1    {
  2
  3     foreach (Car oldCar in context.Car)
  4     {
  5      IRelationshipLoader noLazyLoading = PostSharp.Post.Cast<Car, IRelationshipLoader>(oldCar);
  6
  7      bool wasLoaded = noLazyLoading.IsLoaded("Customer");
  8
  9      EntityReference<Customer> cu = noLazyLoading.GetRelatedReference<Customer>("Customer");
  10      cu.Load();
  11
  12      wasLoaded = noLazyLoading.IsLoaded("Customer");
  13     }
  14
  15
  16
  17     // clear out database
  18     foreach (Customer old in context.Customer)
  19     {
  20      IRelationshipLoader noLazyLoading = PostSharp.Post.Cast<Customer, IRelationshipLoader>(old);
  21
  22      bool wasLoaded = noLazyLoading.IsLoaded("Orders");
  23
  24      noLazyLoading.Load("Orders");
  25      wasLoaded = noLazyLoading.IsLoaded("Orders");
  26
  27      EntityCollection<Order> orders = noLazyLoading.GetRelatedCollection<Order>("Orders");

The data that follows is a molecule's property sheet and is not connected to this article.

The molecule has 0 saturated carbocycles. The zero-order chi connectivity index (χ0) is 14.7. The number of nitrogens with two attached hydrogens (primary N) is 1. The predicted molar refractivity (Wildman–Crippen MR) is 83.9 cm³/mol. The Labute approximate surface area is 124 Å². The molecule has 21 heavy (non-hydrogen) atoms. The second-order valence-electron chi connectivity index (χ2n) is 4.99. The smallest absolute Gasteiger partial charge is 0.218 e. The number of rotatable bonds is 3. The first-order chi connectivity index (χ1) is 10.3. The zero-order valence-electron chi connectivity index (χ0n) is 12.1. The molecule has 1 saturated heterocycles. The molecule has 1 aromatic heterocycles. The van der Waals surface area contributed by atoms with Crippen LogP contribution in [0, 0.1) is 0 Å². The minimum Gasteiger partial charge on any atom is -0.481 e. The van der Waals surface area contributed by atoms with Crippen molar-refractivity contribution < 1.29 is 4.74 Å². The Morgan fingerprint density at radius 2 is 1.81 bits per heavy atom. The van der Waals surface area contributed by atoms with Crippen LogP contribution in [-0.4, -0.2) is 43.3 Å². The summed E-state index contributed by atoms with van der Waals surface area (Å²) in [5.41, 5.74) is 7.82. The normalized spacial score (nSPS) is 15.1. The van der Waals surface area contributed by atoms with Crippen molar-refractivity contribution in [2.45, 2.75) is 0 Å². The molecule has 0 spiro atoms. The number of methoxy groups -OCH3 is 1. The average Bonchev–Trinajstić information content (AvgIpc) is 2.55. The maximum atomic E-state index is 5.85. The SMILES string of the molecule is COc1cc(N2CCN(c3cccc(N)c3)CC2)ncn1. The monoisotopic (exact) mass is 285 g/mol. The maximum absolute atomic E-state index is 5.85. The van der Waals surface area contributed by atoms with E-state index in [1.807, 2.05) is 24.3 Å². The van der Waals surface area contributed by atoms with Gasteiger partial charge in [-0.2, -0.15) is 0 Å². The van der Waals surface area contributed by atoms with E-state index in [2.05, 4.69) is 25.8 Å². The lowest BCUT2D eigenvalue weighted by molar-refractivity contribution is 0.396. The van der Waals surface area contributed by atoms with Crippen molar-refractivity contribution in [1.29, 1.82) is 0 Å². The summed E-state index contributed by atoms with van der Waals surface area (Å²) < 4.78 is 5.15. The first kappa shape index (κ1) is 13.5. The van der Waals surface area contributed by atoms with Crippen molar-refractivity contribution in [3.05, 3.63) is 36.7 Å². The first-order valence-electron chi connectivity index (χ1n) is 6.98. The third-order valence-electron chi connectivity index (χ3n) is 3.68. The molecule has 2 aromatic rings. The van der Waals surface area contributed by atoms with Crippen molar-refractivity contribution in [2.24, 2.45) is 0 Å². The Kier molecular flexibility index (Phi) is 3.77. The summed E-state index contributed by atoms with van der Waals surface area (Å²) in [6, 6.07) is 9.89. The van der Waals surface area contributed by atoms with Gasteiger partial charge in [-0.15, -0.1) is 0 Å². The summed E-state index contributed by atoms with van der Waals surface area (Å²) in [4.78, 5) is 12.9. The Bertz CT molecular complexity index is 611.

28
  29      context.DeleteObject(old);
  30     }
  31     context.SaveChanges();
  32
  33
  34     Customer c = new Customer { Name = "Ruurd Boeke" };
  35     Customer c2 = new Customer { Name = "Test Customer" };
  36     Car car = new Car { Make = "Ferrari" };
  37     Order o1 = new Order { Amount = 10 };
  38     Order o2 = new Order { Amount = 20 };
  39     Order o3 = new Order { Amount = 30 };
  40
  41     car.Customer = c;
  42     car.Customer = c2// can re assign test
  43
  44     // add customer on order
  45     o1.Customer = c;
  46     o2.Customer = c;
  47     // add order on customer, new way
  48     c.Orders.Add(o3);
  49
  50
  51
  52     context.AddToCustomer(c);
  53     context.AddToCustomer(c2);
  54     context.SaveChanges();
  55    }
  56   }

Points of interest:
Line 5 casts your object to the implemented interface. This is checked at compile-time, so no worries about breaking at runtime. Using this cast, I can get to the EF types like I do at line 9 and line 27. Obviously, if you were inclined, you could place these methods on your domain classes. It does couple you to EF more though and clutters the code.